State prosecutors and Benjamin Netanyahu’s lawyers on Monday were finishing four days of pre-indictment hearings over a slew of corruption allegations against the prime minister.
Netanyahu’s lawyers arrived at the Justice Ministry in Jerusalem for what was expected to be the final day of the proceedings. They met there with Attorney General Avichai Mandelblit and his team to appeal that the cases against Netanyahu be dropped.
After the sides failed to conclude discussions last week in a different case, Mandelblit was reported to be considering adding another day of hearings, but the Haaretz daily reported the Justice Ministry was working to end the process on Monday and avoid extending it any further.
Again absent from the day’s hearing was Liat Ben-Ari, the top prosecutor in the case, whose decision to take a family vacation has sparked anger.
The hearing was to focus on so-called Case 1000, in which Netanyahu is suspected of receiving gifts such as champagne, cigars and jewelry valued at some NIS 700,000 ($201,000) from billionaire benefactors Arnon Milchan and James Packer, and allegedly reciprocating in Milchan’s case, with various forms of assistance.
Netanyahu faces charges of fraud and breach of trust in the probe, as he does in the other two cases against him. In Case 4000, considered the most serious, he also faces a bribery charge.
Ben-Ari drew criticism on Sunday for her absence from this week’s hearings, with a source close to Netanyahu telling Channel 13 that by taking a family vacation this week, she was giving the impression that she has already decided the outcome of the hearings and thus did not bother attending. The Justice Ministry defended her, but a ministry source acknowledged to the Ynet news site that her actions showed a lack of public sensitivity.
The Justice Ministry said earlier that Ben-Ari had traveled abroad for an unspecified trip that could not be canceled. The hearings were originally scheduled to take place over two days last week, but Netanyahu’s attorneys asked two weeks ago, long after Ben-Ari’s travel plans were finalized, to add two more days of hearings this week, the ministry said.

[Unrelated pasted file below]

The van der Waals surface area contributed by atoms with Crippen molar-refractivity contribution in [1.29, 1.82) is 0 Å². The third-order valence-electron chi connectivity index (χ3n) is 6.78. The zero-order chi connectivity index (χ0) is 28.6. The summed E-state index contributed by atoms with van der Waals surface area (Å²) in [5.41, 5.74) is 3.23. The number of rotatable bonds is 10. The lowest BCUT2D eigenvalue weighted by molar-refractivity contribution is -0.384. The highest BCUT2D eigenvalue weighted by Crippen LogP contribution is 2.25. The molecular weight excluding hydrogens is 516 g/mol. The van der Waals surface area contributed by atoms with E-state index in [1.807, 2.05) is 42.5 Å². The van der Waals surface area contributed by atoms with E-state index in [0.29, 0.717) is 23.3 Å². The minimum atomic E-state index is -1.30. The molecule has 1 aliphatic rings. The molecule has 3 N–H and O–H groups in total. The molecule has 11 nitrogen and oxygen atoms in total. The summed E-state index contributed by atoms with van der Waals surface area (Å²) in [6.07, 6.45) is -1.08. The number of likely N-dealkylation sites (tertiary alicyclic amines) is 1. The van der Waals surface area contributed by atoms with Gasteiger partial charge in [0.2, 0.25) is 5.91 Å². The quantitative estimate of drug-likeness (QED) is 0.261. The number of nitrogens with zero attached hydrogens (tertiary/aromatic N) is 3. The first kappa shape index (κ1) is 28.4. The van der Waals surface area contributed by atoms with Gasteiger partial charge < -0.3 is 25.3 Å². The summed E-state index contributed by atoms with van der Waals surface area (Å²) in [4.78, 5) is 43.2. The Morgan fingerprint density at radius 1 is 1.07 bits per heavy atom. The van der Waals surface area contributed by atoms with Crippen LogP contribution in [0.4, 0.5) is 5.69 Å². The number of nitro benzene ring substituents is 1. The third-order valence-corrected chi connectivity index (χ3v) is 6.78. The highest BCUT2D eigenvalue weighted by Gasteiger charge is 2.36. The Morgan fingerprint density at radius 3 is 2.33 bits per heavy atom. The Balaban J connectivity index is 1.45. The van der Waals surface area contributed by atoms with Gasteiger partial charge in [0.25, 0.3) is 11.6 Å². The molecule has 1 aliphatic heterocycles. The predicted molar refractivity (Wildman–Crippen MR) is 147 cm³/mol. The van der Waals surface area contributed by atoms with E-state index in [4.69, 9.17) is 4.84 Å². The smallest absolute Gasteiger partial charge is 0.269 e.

The statement said Ben-Ari’s absence would not affect the indictment decision.
“The hearing is taking place before the attorney general, who is the one authorized to make the decision [on an indictment] in the case, and a broad representation of prosecutors from the [Tel Aviv] district are taking part.”
In fact, the attorney general’s office had stated in a letter on May 22 that, while the first two days of the hearing would be held on October 2-3, it might be extended “if necessary” into the week of October 6.
At Sunday’s hearing, Netanyahu’s legal team wrapped up their arguments in Case 4000, the most serious of the trio of cases against the prime minister, and began their defense in Case 1000 and Case 2000.
Case 4000 concerns suspicions that Netanyahu pushed regulatory decisions financially benefiting Shaul Elovitch, the controlling shareholder of the Bezeq telecommunications group, in return for ongoing positive coverage from Bezeq’s Walla news site.
In Case 2000, Netanyahu is accused of agreeing with Yedioth Ahronoth newspaper publisher Arnon Mozes to weaken a rival daily in return for more favorable coverage from Yedioth. The agreement was never implemented.
Netanyahu has repeatedly claimed that he is the victim of a witch hunt by the media, the left, police, and the state prosecution, designed to oust him from power.
The legal woes come as Netanyahu is fighting for his political survival, with the country’s unprecedented second election of the year failing to provide him with a clear victory. In last month’s election, neither Netanyahu nor his chief challenger, Benny Gantz, secured the required parliamentary majority to form a new government. Both men have expressed support for a unity government as a way out of the deadlock, but they remain far apart on who should lead it and what smaller parties would join them.
Gantz and his centrist Blue and White Party have so far rejected a partnership with Netanyahu, citing his legal woes. A failure to reach a deal could trigger a third election in less than a year.
Israeli law requires cabinet ministers to step down if charged with a crime. But the law is vague for sitting prime ministers, meaning Netanyahu could theoretically remain in the post if he is indicted, though he would likely face calls to step aside.